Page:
Slack Technologies, Inc. (WORK)
First Day Turnover
Introduction – What is Slack?
Slack is where work happens.
Around the world, over 600,000 organizations in over 150 countries have turned to Slack as the place to communicate, collaborate, and get work done. Over 10 million people inside those organizations – accountants, customer support reps, engineers, lawyers, journalists, dentists, chefs, detectives, executives, scientists, farmers, hoteliers, salespeople, and many others – collectively spend more than 50 million hours in active use of Slack in a typical week, on either a free or paid subscription plan.
They do so because Slack is a new layer of the business technology stack that brings together people, applications, and data – a single place where people can effectively work together, access hundreds of thousands of critical applications and services, and find important information to do their best work.
We created Slack initially as an internal tool to help our own team stay on the same page, to be able to easily access conversations, decisions, data, and content that had been shared, and to tap into a variety of software applications from one place. We were frustrated with email. It created fragmented silos of inaccessible information, hidden in individual inboxes. When new members joined the team, they were cut off from the rich history of communication that occurred before they arrived. Transparency was difficult to achieve and routine communication had to be supplemented with status reports and stand-up meetings in order to keep the team coordinated.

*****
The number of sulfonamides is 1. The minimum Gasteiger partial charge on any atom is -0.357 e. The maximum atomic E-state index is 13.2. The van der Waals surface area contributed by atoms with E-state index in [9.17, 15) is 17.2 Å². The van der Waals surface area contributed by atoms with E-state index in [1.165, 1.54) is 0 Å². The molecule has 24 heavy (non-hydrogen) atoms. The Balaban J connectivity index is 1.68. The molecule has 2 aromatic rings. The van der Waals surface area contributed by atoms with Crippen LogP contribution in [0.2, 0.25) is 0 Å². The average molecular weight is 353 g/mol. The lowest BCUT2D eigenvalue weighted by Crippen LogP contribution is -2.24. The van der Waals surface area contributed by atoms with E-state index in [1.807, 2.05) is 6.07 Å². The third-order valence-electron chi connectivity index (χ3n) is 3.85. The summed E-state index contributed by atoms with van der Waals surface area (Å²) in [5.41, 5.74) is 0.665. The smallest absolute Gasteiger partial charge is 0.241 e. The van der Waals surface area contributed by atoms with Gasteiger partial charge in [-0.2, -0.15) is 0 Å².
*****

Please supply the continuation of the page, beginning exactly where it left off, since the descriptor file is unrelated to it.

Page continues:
In addition, despite the fact that email was the universal default routing mechanism for enterprise software, it was also an ineffective medium for sharing and managing the information and activity generated by that software.
The notifications and simple workflows, such as approval processes, generated by customer support ticketing tools, human resources management systems, and expense trackers, disappeared into individual inboxes. Email is static and offers no direct integration with any of these tools. In short, email was a tiny window into the vast landscape of business information and software available to us collectively, and we needed to see the whole picture.